In contrast to the standard function of prosopopoeia, which confers a voice onto an abstract or absent entity, Riding Jackson subverts face-making, and by extension face-reading, by decoupling the face from a singular voice but simultaneously engaging a direct address that critiques the poetic act of decoupling. This strategy might seem to echo the prior impersonal poetic masks that underpin the modernist poetics of figures such as Eliot, Pound and Yeats, who adopt myriad poetic personae to speak from a range of subject positions. However, the shifting speakers and unsettling focus on epistemology in the “Body’s Head” poems is highly specific in its reclaiming of personality, and by extension the face, as an assemblage of not just the mask, not just the human form, but something else altogether. Consider, for instance, the following lines from “Eyes,” the fourth poem in the sequence:
Imagine two clouds shot together by the sunset,
One like a white cloth passed through a purple wine,
Dripping and faintly dyed,
Whirling centrifugally away toward the night
And later halved and rounded by the moon;
Rolled like blue butter-balls|
In the palms of the moon’s hands
And rimmed elliptically with almost-white moon-stuff,
The moon’s particular godmother gift.
Some nearly impossible vision like this
Is necessary for the mood of my eyes.
This first section of the poem epitomizes a subjective shift that Riding Jackson engages in each of the lyrics in “Body’s Head.” Like the “two clouds shot together by the sunset” that launches “Eyes,” each poem in the sequence begins in a highly imagistic, aesthetic register before engaging an overtly intellectual speaker who then attempts to map that aesthetics onto a source object (in this case, an eye or set of eyes). The first-person speaker enters late and unexpectedly in each poem in a move that seems designed to catch the reader off guard and, in the process, destabilise the intricate visual schema with which each lyric opens. These uncanny shifts (“Some nearly impossible vision like this / Is necessary for the mood of my eyes”), which present a sudden intrusion into the poem’s visual logic, announce the quasi-scientific register that characterises Riding Jackson’s truth-telling. The eyes of the poem change almost imperceptibly from the abstract to the particular as Riding Jackson brings the poem’s speaker into focus.
By the end of the second stanza, the lines “Lifting the final rite of this ceremony of presentation: / Behold my mystic eyes” announce an almost theatrical enactment that, again, sets the poem off on a different course. Despite these startling changes in direction and tone, the poem’s central subject is nevertheless language itself as a truth-telling mechanism, which works by alerting readers to the poem’s composed features. In this way, as Jerome McGann writes, Riding Jackson’s poems do not “point toward any truth beyond” their own “interactive features,” their own textuality.” The sudden leap from a phantasmagorical exposition of white cloth, moons and purple wine into an objective reality in which the key feature is the poet’s own involvement (“Behold my mystic eyes”) opens up a gap between the reader’s world of expectation and interpretation and the ultimate truth of the poem’s “textedness” on the page. In other words, the poem asks that we not be “distracted from the literal drama of the text, as if its truth lay somewhere beyond the immediate communicative event.”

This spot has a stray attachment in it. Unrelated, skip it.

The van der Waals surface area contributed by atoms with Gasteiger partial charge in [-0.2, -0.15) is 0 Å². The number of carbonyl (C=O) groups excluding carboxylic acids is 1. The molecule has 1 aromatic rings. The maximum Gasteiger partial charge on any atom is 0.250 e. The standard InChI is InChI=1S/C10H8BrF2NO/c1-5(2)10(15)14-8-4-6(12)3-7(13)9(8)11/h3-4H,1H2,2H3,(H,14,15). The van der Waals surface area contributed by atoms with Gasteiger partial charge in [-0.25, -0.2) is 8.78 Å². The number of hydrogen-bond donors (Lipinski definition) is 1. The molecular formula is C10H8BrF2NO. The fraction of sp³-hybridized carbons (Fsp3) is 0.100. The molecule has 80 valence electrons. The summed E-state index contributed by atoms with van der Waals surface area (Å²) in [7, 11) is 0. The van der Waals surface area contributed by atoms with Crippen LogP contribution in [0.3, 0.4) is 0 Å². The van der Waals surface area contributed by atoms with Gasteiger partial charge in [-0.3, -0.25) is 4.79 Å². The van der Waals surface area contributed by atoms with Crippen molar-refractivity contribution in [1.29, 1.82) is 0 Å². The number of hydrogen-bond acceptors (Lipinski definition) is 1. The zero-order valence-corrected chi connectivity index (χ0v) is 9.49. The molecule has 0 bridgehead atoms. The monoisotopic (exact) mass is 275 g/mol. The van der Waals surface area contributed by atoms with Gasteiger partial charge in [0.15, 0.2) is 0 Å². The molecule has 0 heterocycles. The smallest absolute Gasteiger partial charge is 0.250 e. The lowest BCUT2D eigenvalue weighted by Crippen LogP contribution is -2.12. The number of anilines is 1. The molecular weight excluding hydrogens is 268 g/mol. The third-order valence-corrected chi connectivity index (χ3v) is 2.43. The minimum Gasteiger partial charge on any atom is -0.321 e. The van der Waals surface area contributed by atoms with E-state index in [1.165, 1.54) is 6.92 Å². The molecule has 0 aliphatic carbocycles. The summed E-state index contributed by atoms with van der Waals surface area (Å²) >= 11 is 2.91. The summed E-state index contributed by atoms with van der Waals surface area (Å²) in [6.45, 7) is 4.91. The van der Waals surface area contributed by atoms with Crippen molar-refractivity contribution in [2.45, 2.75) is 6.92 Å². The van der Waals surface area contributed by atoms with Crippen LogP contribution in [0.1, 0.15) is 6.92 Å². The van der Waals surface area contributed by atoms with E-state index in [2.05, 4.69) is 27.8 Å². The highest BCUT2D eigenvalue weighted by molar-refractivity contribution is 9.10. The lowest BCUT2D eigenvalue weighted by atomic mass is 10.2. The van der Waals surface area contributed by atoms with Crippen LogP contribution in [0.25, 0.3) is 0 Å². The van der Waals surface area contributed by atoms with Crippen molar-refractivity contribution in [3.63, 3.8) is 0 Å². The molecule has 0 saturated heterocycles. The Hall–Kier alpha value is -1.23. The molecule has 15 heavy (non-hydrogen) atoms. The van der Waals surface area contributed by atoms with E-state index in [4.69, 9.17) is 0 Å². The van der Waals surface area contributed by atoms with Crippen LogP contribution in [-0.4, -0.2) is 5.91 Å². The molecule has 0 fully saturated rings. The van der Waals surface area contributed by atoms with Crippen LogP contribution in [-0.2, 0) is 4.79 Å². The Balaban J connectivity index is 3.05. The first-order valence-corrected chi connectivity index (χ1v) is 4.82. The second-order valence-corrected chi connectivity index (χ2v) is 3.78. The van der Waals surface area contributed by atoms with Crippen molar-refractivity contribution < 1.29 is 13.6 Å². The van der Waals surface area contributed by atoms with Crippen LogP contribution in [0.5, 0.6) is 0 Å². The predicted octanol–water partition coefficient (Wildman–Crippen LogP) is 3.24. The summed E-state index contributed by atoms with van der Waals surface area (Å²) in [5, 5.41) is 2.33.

In a continuation of this logic, at the poem’s end the speaker considers the failure of the object (eyes) altogether before investing the ability to ‘see’ in an inward-looking, subjective truth rather than a bodily function:
Or, if the eyes fail,
If the optical bodies of sight die,
Sight still lives where I live,
Sight is immortal in me,
Free of the bond of outward vision—
The inner sense of life,
Death is the only blindness.
The effect here is to use the discursive and instructive power of the lyric to dissolve the object of study at precisely the moment it comes into focus. This disintegrated and mosaic-like approach to facial aesthetics echoes Georg Simmel’s hypothesis in his 1901 essay “The Aesthetic Significance of the Face” in which he posits that if you look at a face too closely its “inner unity” dissolves into fragmented pieces. Thus, the discrete features that a person presents to us on the surface of the face are said to rearrange themselves in an entirely different order if we approach (or, in Riding Jackson’s case, see) them from a new perspective. This effect is also suggested by Jacobs’ observation that, for Riding Jackson, “the function of the poet, of the poetic mind, is inductive rather than deductive.” Poems, for Riding Jackson, are therefore “not mere observations of outer things as they strike the mind’s eye,” rather “they put meaning into what is observed – make sense, so to speak, of what is there.” In this way, Riding Jackson’s lyrics present an alternative view of world-existence, of how “things and humans emerge from the mystery of their creation.”
Moving along the sequence, in the poem “Nose,” the fragmentation of face becomes humorously cynical and ultimately metatheatrical as the speaker begins to cross-examine the role of the poet herself in presenting the lyric sequence in the first place: